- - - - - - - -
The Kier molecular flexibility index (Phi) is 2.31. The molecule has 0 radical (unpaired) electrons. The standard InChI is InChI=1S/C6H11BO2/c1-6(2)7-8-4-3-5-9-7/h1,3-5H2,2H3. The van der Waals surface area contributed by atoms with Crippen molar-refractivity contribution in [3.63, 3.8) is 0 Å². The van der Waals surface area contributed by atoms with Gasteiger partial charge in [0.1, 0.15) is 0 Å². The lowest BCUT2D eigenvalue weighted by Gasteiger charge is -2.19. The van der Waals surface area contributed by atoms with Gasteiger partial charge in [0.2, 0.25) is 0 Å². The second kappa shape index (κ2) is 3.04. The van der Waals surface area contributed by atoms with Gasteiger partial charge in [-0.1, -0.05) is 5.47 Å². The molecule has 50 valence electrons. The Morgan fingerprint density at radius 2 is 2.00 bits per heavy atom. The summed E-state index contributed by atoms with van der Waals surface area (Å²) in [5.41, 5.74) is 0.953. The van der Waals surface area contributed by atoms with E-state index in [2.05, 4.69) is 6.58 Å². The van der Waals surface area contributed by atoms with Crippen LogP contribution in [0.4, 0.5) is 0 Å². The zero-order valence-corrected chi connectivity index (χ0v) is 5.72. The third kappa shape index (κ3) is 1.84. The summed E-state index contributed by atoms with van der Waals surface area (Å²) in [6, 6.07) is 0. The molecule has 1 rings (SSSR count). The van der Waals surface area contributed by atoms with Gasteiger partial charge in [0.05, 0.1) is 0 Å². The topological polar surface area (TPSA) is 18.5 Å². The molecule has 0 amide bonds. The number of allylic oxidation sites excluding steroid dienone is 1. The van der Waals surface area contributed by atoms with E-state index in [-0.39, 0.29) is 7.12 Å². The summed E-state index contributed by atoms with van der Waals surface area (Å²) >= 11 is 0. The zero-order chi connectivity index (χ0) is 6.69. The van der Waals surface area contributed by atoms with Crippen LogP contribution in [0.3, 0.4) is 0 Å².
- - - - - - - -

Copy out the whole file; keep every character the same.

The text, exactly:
The Kier molecular flexibility index (Phi) is 2.31. The molecule has 0 radical (unpaired) electrons. The standard InChI is InChI=1S/C6H11BO2/c1-6(2)7-8-4-3-5-9-7/h1,3-5H2,2H3. The van der Waals surface area contributed by atoms with Crippen molar-refractivity contribution in [3.63, 3.8) is 0 Å². The van der Waals surface area contributed by atoms with Gasteiger partial charge in [0.1, 0.15) is 0 Å². The lowest BCUT2D eigenvalue weighted by Gasteiger charge is -2.19. The van der Waals surface area contributed by atoms with Gasteiger partial charge in [0.2, 0.25) is 0 Å². The second kappa shape index (κ2) is 3.04. The van der Waals surface area contributed by atoms with Gasteiger partial charge in [-0.1, -0.05) is 5.47 Å². The molecule has 50 valence electrons. The Morgan fingerprint density at radius 2 is 2.00 bits per heavy atom. The summed E-state index contributed by atoms with van der Waals surface area (Å²) in [5.41, 5.74) is 0.953. The van der Waals surface area contributed by atoms with E-state index in [2.05, 4.69) is 6.58 Å². The van der Waals surface area contributed by atoms with Crippen LogP contribution in [0.4, 0.5) is 0 Å². The zero-order valence-corrected chi connectivity index (χ0v) is 5.72. The third kappa shape index (κ3) is 1.84. The summed E-state index contributed by atoms with van der Waals surface area (Å²) in [6, 6.07) is 0. The molecule has 1 rings (SSSR count). The van der Waals surface area contributed by atoms with Gasteiger partial charge in [0.05, 0.1) is 0 Å². The topological polar surface area (TPSA) is 18.5 Å². The molecule has 0 amide bonds. The number of allylic oxidation sites excluding steroid dienone is 1. The van der Waals surface area contributed by atoms with E-state index in [-0.39, 0.29) is 7.12 Å². The summed E-state index contributed by atoms with van der Waals surface area (Å²) >= 11 is 0. The zero-order chi connectivity index (χ0) is 6.69. The van der Waals surface area contributed by atoms with Crippen LogP contribution in [0.3, 0.4) is 0 Å².